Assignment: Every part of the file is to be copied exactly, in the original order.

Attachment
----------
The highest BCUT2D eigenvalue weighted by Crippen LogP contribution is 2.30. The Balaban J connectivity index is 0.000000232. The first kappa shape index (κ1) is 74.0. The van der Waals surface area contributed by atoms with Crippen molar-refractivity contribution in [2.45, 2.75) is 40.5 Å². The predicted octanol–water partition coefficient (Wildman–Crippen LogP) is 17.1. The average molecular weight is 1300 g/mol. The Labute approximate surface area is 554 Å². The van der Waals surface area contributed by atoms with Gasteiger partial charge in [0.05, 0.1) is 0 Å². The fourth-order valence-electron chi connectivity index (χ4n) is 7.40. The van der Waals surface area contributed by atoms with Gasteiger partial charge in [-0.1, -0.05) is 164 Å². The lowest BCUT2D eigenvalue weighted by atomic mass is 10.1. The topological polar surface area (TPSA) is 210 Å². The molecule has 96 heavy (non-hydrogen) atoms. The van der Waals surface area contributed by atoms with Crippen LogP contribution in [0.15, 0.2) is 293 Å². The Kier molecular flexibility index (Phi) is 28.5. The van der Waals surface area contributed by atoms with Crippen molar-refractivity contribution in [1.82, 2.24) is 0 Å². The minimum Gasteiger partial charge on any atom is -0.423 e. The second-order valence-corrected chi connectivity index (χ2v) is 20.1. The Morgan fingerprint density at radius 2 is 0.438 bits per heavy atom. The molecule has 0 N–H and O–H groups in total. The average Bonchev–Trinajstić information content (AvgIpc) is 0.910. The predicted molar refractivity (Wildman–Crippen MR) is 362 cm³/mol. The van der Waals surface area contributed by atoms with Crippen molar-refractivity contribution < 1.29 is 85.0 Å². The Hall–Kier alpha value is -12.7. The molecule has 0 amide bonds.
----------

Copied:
The highest BCUT2D eigenvalue weighted by Crippen LogP contribution is 2.30. The Balaban J connectivity index is 0.000000232. The first kappa shape index (κ1) is 74.0. The van der Waals surface area contributed by atoms with Crippen molar-refractivity contribution in [2.45, 2.75) is 40.5 Å². The predicted octanol–water partition coefficient (Wildman–Crippen LogP) is 17.1. The average molecular weight is 1300 g/mol. The Labute approximate surface area is 554 Å². The van der Waals surface area contributed by atoms with Gasteiger partial charge in [0.05, 0.1) is 0 Å². The fourth-order valence-electron chi connectivity index (χ4n) is 7.40. The van der Waals surface area contributed by atoms with Gasteiger partial charge in [-0.1, -0.05) is 164 Å². The lowest BCUT2D eigenvalue weighted by atomic mass is 10.1. The topological polar surface area (TPSA) is 210 Å². The molecule has 96 heavy (non-hydrogen) atoms. The van der Waals surface area contributed by atoms with Crippen LogP contribution in [0.15, 0.2) is 293 Å². The Kier molecular flexibility index (Phi) is 28.5. The van der Waals surface area contributed by atoms with Crippen molar-refractivity contribution in [1.82, 2.24) is 0 Å². The minimum Gasteiger partial charge on any atom is -0.423 e. The second-order valence-corrected chi connectivity index (χ2v) is 20.1. The Morgan fingerprint density at radius 2 is 0.438 bits per heavy atom. The molecule has 0 N–H and O–H groups in total. The average Bonchev–Trinajstić information content (AvgIpc) is 0.910. The predicted molar refractivity (Wildman–Crippen MR) is 362 cm³/mol. The van der Waals surface area contributed by atoms with Crippen molar-refractivity contribution < 1.29 is 85.0 Å². The Hall–Kier alpha value is -12.7. The molecule has 0 amide bonds.